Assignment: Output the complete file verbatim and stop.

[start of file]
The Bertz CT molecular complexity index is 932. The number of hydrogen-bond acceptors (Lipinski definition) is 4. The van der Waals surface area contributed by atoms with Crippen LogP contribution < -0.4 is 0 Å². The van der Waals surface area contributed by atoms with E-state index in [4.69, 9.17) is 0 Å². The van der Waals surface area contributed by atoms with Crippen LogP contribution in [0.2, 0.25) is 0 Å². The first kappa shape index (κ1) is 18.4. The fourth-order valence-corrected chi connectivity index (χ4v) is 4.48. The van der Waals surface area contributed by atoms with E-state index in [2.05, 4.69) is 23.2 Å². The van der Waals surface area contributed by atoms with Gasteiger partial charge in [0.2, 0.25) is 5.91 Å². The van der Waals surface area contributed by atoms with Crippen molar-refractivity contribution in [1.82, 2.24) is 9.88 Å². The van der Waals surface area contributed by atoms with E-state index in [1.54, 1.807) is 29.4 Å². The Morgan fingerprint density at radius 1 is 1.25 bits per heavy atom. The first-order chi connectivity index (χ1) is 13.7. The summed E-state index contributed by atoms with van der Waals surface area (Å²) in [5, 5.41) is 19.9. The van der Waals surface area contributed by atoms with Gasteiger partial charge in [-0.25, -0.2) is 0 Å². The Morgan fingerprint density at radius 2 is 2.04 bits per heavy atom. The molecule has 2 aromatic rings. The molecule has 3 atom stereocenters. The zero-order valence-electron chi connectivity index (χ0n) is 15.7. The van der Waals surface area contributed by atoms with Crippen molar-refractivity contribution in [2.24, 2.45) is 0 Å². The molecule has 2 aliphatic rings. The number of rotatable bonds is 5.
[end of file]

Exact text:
The Bertz CT molecular complexity index is 932. The number of hydrogen-bond acceptors (Lipinski definition) is 4. The van der Waals surface area contributed by atoms with Crippen LogP contribution < -0.4 is 0 Å². The van der Waals surface area contributed by atoms with E-state index in [4.69, 9.17) is 0 Å². The van der Waals surface area contributed by atoms with Crippen LogP contribution in [0.2, 0.25) is 0 Å². The first kappa shape index (κ1) is 18.4. The fourth-order valence-corrected chi connectivity index (χ4v) is 4.48. The van der Waals surface area contributed by atoms with E-state index in [2.05, 4.69) is 23.2 Å². The van der Waals surface area contributed by atoms with Gasteiger partial charge in [0.2, 0.25) is 5.91 Å². The van der Waals surface area contributed by atoms with Crippen molar-refractivity contribution in [1.82, 2.24) is 9.88 Å². The van der Waals surface area contributed by atoms with E-state index in [1.54, 1.807) is 29.4 Å². The Morgan fingerprint density at radius 1 is 1.25 bits per heavy atom. The first-order chi connectivity index (χ1) is 13.7. The summed E-state index contributed by atoms with van der Waals surface area (Å²) in [5, 5.41) is 19.9. The van der Waals surface area contributed by atoms with Gasteiger partial charge in [-0.25, -0.2) is 0 Å². The Morgan fingerprint density at radius 2 is 2.04 bits per heavy atom. The molecule has 2 aromatic rings. The molecule has 3 atom stereocenters. The zero-order valence-electron chi connectivity index (χ0n) is 15.7. The van der Waals surface area contributed by atoms with Crippen molar-refractivity contribution in [2.24, 2.45) is 0 Å². The molecule has 2 aliphatic rings. The number of rotatable bonds is 5.